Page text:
Manual Speaking of God: Relational Theology

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This approach to theology is part of a White progressive metanarrative that conveniently works to dismiss criticisms of racism and is more than eager to return to the status quo Tillich and Barth, with a little bit of white Lean-In feminism mixed in. MLK Jr. The White Progressive Relational narrative of supersessionism keeps the status quo virtually in tact with a few qualifications. The prophetic challenge made by Cone well over three decades ago goes silently into the night, so one would seem to think. I have been considering Cone as a relational theologian for quite some time, and even presented a paper on it at a regional American Academy of Religion meeting, in dialogue with Womanist and Patristic theologies.

It was not until recently had I took the opportunity to consider James Cone as a theologian of gender as well. I had bought hook, line and sinker to the [false] narrative of how Womanist God-talk overcame Black liberation theology [and therefore shutdown anti-racism critiques via academic derailing]. In fact, I plan on embracing this weakness as part of this discussion on gender and blackness.

Speaking of God: Relational Theology by Paul R. Sponheim

It is interesting, then, that womanist theology is often cited as a way of both intervening in and disabling discussions of race, gender, power, and theology which seems to have the unintended effects of recentering white women as proper subjects of gender analysis and black men as the proper objects of racial analysis. If you recall, I noted in my previous post for this series that Cone does not believe blackness to be a category that is natural, biologically determined set of traits and personalities. Blackness as a symbol is an orientation towards being in solidarity with the oppressed.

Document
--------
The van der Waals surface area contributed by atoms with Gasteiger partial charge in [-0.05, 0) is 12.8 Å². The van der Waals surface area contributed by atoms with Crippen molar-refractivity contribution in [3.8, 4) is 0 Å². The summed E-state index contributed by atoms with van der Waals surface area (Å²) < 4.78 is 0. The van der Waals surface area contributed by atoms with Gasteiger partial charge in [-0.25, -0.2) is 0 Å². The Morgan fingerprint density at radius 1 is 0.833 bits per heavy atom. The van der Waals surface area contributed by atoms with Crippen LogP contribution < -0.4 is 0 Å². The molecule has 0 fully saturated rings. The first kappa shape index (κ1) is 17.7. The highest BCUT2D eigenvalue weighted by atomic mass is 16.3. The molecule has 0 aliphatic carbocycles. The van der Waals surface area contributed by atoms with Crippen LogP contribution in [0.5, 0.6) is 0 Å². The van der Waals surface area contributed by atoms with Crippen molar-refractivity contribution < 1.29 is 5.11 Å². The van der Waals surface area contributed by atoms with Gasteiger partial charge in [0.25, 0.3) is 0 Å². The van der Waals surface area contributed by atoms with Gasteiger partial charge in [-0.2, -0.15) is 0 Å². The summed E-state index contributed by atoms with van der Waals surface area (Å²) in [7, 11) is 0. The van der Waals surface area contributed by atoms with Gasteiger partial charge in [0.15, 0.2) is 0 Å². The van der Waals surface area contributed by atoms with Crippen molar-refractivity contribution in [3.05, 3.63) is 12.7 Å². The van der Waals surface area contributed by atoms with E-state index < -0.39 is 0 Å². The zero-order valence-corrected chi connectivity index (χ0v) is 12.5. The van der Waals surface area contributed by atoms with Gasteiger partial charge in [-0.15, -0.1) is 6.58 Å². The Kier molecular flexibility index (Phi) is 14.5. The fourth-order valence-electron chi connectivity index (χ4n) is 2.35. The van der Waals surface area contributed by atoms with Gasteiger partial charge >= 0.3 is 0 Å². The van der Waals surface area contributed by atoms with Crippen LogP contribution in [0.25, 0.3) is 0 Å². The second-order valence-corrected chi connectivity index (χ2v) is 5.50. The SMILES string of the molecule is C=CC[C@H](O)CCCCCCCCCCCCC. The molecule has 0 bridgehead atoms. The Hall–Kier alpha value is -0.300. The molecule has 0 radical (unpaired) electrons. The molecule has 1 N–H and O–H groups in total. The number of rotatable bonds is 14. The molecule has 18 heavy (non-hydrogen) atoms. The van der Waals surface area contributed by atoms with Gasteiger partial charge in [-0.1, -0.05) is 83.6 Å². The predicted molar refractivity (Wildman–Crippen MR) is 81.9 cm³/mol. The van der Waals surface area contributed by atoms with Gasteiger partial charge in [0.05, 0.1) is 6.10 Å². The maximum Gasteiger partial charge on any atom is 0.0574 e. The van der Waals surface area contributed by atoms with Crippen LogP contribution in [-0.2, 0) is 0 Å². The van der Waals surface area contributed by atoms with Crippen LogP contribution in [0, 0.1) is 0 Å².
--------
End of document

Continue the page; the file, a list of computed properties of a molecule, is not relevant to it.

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If Blackness is indeed a symbol born out of racial and gender violence, then blackness as a way of being, doing and thinking has implications for not only racial performance, but also gender performativity as well. Let us first start with how James Cone identifies himself before he moves forward with his Christological arguments against White Supremacist Religiousity. It is in this desire for people-formation, that of a Black Church that practices anti-Racist Christianity that James Cone injects gender into the equation of Black liberation.

Tom’s Selections for an Open and Relational Theology 101 Reading List

As a post-colonial writer, I know that there are a few schools of thought pertaining to nationalisms and how they function in domination systems when it comes to anti-imperial resistance. Cone wrote in Black Theology and Black Power to create a national culture that would be be centered in the Black Church. By claiming to speak only for himself, Cone conversely re-positions himself as a representative of the U. Black radical tradition.


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  6. It is difficult for us to conceive of a discourse on national culture where love and hate do not occupy the same psychic space, as Homi Bhabha argues because nation-states need an Other in which to assert their aggression. Instead, what we have is a revolutionary struggle for the sake of saving the souls of both White Supremacists as well as victims of racism. You would think that this Jesus Juke you just witnessed above gets James Cone off the hook for his patriarchal presentation of blackness.